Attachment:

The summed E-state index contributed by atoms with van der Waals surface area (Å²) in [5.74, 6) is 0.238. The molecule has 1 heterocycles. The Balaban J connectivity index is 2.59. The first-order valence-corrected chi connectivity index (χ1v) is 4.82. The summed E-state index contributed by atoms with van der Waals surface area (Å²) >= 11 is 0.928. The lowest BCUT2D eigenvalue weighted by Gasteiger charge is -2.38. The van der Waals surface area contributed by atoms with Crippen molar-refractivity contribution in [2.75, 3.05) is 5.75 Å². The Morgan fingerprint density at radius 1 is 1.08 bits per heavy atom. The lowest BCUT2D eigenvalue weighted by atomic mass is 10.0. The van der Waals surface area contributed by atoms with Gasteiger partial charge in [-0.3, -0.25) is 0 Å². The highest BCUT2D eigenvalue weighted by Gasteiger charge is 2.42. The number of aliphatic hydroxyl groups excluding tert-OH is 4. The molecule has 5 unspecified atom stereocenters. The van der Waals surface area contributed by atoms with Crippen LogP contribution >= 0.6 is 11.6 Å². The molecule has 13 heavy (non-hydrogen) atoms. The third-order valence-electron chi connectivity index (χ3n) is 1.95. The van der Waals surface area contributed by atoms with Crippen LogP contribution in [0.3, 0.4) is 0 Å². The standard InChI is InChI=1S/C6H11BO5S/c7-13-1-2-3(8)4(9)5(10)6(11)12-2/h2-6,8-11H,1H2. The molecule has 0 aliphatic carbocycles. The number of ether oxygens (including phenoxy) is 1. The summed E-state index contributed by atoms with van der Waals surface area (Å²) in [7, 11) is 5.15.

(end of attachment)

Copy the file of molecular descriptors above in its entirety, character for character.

The summed E-state index contributed by atoms with van der Waals surface area (Å²) in [5.74, 6) is 0.238. The molecule has 1 heterocycles. The Balaban J connectivity index is 2.59. The first-order valence-corrected chi connectivity index (χ1v) is 4.82. The summed E-state index contributed by atoms with van der Waals surface area (Å²) >= 11 is 0.928. The lowest BCUT2D eigenvalue weighted by Gasteiger charge is -2.38. The van der Waals surface area contributed by atoms with Crippen molar-refractivity contribution in [2.75, 3.05) is 5.75 Å². The Morgan fingerprint density at radius 1 is 1.08 bits per heavy atom. The lowest BCUT2D eigenvalue weighted by atomic mass is 10.0. The van der Waals surface area contributed by atoms with Gasteiger partial charge in [-0.3, -0.25) is 0 Å². The highest BCUT2D eigenvalue weighted by Gasteiger charge is 2.42. The number of aliphatic hydroxyl groups excluding tert-OH is 4. The molecule has 5 unspecified atom stereocenters. The van der Waals surface area contributed by atoms with Crippen LogP contribution >= 0.6 is 11.6 Å². The molecule has 13 heavy (non-hydrogen) atoms. The third-order valence-electron chi connectivity index (χ3n) is 1.95. The van der Waals surface area contributed by atoms with Crippen LogP contribution in [0.3, 0.4) is 0 Å². The standard InChI is InChI=1S/C6H11BO5S/c7-13-1-2-3(8)4(9)5(10)6(11)12-2/h2-6,8-11H,1H2. The molecule has 0 aliphatic carbocycles. The number of ether oxygens (including phenoxy) is 1. The summed E-state index contributed by atoms with van der Waals surface area (Å²) in [7, 11) is 5.15.